A Father’s Day Message: Nurture by Nature

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My greatest hero and outdoor companion is my father, Tim. As I write this blog, I am preparing for his arrival in Minnesota on June 23rd for vacation, cribbage, family time, and planning of our 2021 outdoor excursions. I grew up nurtured by nature, and it’s all thanks to him.

Eight years and one week ago, Father’s Day took on new meaning. I nearly lost my father to a heart attack followed by an emergency quadruple bypass in 2013.

Family history reveals that cardiovascular genetics have never been a true friend of the Wiklund clan. In fact, nearly four generations of Wiklund fathers and still-to-share outdoor knowledge have not survived past the age of 63. Thanks to modern medical advances, however, each Father’s Day is now more important than the last.

My father’s 71st birthday is in July, and planning has commenced for a special elk hunt and various upland adventures together this fall.

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Like millions of father/son bonds played out across America, my father’s influence on my love for hunting and fishing is immense; a history that dates to 1990 in the Northwoods of Minnesota and Wisconsin. Time was split between cabin life (a cozy tongue and groove cabin complete with a well, outhouse, sauna, and plenty of mouse traps) and “the shack,” – a small, dilapidated building that stood for nearly a generation on the edge of the Superior National Forest. Between these sacred regions, dad and I shared A LOT of “firsts,” including:

  • My first whitetail buck with a rifle
  • My first ruffed grouse
  • My first deer with a bow
  • My first goose and wood duck
  • My first walleye and northern pike
  • My first smelting experience
  • Plentiful outdoor defeats and misses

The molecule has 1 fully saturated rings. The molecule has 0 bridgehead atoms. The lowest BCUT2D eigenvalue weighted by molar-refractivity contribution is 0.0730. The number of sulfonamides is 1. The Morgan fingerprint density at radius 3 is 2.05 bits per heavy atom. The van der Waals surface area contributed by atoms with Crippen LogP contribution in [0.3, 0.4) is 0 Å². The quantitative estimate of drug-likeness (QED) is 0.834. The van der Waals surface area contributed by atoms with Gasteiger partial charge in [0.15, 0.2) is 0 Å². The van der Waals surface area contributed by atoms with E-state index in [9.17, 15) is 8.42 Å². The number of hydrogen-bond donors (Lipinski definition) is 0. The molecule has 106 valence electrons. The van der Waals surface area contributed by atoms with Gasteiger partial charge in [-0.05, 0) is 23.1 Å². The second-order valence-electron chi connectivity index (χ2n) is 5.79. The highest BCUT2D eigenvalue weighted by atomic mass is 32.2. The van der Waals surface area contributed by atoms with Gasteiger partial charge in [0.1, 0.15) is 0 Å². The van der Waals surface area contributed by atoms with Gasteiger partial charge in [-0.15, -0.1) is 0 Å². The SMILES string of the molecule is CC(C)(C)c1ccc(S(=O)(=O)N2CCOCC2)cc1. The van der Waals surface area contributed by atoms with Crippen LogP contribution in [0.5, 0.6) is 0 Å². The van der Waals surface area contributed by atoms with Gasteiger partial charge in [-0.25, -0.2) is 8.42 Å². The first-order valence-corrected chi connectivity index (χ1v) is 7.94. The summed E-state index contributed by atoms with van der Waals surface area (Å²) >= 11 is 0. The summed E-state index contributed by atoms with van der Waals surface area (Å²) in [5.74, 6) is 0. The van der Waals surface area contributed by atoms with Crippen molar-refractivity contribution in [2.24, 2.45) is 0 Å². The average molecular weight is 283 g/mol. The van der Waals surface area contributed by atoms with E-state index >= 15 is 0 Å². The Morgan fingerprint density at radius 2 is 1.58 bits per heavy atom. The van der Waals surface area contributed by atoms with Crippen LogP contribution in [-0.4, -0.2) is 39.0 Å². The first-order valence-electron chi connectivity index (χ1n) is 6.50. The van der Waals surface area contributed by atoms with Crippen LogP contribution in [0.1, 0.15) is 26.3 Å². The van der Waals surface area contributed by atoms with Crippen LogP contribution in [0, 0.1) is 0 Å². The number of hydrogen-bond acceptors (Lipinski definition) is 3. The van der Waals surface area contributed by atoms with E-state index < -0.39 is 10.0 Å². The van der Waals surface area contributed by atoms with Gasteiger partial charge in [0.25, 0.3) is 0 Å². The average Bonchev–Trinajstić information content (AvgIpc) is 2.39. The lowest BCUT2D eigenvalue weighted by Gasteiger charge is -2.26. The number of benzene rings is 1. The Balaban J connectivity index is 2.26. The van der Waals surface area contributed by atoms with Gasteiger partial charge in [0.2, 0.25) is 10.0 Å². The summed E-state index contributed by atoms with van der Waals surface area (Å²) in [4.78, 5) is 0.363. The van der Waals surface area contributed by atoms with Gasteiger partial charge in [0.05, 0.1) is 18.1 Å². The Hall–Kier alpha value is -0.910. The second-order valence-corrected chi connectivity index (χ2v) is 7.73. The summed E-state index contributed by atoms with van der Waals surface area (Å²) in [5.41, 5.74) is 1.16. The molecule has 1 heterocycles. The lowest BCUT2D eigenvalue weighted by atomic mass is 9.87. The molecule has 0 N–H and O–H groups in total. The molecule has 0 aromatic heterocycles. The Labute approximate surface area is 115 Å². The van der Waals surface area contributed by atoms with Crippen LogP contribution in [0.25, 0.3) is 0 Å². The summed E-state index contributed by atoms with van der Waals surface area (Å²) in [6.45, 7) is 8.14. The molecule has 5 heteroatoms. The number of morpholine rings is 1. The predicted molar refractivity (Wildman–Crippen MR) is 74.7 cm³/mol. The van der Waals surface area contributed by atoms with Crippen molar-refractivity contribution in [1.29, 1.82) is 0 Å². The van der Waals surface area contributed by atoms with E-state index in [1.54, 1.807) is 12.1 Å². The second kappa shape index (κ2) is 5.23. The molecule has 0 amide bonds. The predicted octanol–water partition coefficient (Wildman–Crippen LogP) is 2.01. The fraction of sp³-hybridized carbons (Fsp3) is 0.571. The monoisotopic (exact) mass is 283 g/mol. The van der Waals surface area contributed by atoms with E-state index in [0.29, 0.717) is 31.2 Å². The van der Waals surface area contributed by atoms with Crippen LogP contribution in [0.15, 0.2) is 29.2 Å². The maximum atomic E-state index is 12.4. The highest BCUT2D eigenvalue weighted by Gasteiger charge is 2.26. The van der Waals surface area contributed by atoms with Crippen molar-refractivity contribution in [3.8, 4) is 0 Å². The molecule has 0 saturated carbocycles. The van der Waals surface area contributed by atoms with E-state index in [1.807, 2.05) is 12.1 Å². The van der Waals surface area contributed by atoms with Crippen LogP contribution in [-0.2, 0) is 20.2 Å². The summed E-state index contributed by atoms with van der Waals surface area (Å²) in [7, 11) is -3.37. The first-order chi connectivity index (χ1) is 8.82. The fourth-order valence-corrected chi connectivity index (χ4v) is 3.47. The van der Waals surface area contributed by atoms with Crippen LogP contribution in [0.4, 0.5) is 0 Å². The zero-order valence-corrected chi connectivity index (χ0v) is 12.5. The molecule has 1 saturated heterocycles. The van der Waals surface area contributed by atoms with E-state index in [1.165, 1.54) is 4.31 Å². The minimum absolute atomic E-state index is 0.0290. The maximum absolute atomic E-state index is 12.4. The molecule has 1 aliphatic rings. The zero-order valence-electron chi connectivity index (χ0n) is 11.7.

• The remainder of the list would fill this entire blog.

Thanks to him, I grew up nurtured by nature.

Fast forward three decades and now our outdoor time has gained somewhat of a fanfare, which we’re both grateful for. Hunting and fishing endeavors are now enriched by my daughters (spectacular granddaughters by the way!) who are self-described outdoor nuts.

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The best part? The “firsts” just keep coming thanks to my father/daughter bonds.

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Immersed in hunting, fishing, pollinators, birds, and the outdoor lifestyle on our acreage and public lands, my 6-year-old (Grace) wants a career as a biologist thanks to her upbringing. In her short lifespan we’ve shared exciting archery deer hunts, successful upland endeavors, and yearly efforts to raise monarch caterpillars to adulthood. The fisher of the family, Maggie (4), is my mandatory boat and dock mate. When not reeling in bluegill or crappie the size of a dinner plate, chances are extremely high she is by my side filleting or frying our quarry.

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Thanks to my childhood experiences, both daughters are also nurtured by nature.

Father’s Day is defined by Wikipedia as a holiday of honoring fatherhood and paternal bonds, as well as the influence of fathers in society. When it comes to outdoor dads, there is no argument to be made about the paternal bonds created alongside sons and daughters in nature, or their societal influence on conservation – it is purely fact.

With that in mind, my Father’s Day message is simple: nurture by nature.

The outdoors gives us what we need most for a grounded lifestyle – memories, life lessons, wonderful food, and responsibility – I will be forever grateful that my father recognized this fact early-on in life and brought me into the fold.

If you’re reading this, I bet yours did too.

Happy Father’s Day to all the incredible outdoor dads in America, and a special salute to the one and only, Timothy Wiklund!


Jared Wiklund is the Public Relations Manager for Pheasants Forever and Quail Forever. When’s he’s not working for the bird club, you’ll find him following a pair of dogs into the golden fields of autumn or making outdoor memories with his father and daughters at his side.